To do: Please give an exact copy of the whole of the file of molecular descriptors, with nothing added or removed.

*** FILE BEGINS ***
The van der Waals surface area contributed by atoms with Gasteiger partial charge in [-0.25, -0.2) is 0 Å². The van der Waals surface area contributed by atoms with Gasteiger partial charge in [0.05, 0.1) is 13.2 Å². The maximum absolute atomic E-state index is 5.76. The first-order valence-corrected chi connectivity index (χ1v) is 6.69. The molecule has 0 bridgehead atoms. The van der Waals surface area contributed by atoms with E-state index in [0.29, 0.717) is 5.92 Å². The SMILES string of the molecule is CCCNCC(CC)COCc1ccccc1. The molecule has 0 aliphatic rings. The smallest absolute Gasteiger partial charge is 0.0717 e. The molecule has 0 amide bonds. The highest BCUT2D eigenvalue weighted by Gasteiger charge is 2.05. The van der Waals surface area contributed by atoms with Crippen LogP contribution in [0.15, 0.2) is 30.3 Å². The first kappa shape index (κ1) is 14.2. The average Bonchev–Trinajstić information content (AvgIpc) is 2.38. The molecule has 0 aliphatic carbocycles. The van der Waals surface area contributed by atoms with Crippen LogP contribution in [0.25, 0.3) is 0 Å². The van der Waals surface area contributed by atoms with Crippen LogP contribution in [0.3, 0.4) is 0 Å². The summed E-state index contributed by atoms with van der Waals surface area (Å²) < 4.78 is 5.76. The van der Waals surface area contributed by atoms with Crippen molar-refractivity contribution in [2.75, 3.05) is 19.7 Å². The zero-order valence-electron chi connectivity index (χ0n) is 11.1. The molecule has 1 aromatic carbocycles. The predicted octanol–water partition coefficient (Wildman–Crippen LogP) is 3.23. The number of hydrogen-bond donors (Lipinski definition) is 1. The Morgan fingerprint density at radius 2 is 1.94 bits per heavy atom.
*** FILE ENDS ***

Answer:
The van der Waals surface area contributed by atoms with Gasteiger partial charge in [-0.25, -0.2) is 0 Å². The van der Waals surface area contributed by atoms with Gasteiger partial charge in [0.05, 0.1) is 13.2 Å². The maximum absolute atomic E-state index is 5.76. The first-order valence-corrected chi connectivity index (χ1v) is 6.69. The molecule has 0 bridgehead atoms. The van der Waals surface area contributed by atoms with E-state index in [0.29, 0.717) is 5.92 Å². The SMILES string of the molecule is CCCNCC(CC)COCc1ccccc1. The molecule has 0 aliphatic rings. The smallest absolute Gasteiger partial charge is 0.0717 e. The molecule has 0 amide bonds. The highest BCUT2D eigenvalue weighted by Gasteiger charge is 2.05. The van der Waals surface area contributed by atoms with Crippen LogP contribution in [0.15, 0.2) is 30.3 Å². The first kappa shape index (κ1) is 14.2. The average Bonchev–Trinajstić information content (AvgIpc) is 2.38. The molecule has 0 aliphatic carbocycles. The van der Waals surface area contributed by atoms with Crippen LogP contribution in [0.25, 0.3) is 0 Å². The van der Waals surface area contributed by atoms with Crippen LogP contribution in [0.3, 0.4) is 0 Å². The summed E-state index contributed by atoms with van der Waals surface area (Å²) < 4.78 is 5.76. The van der Waals surface area contributed by atoms with Crippen molar-refractivity contribution in [2.75, 3.05) is 19.7 Å². The zero-order valence-electron chi connectivity index (χ0n) is 11.1. The molecule has 1 aromatic carbocycles. The predicted octanol–water partition coefficient (Wildman–Crippen LogP) is 3.23. The number of hydrogen-bond donors (Lipinski definition) is 1. The Morgan fingerprint density at radius 2 is 1.94 bits per heavy atom.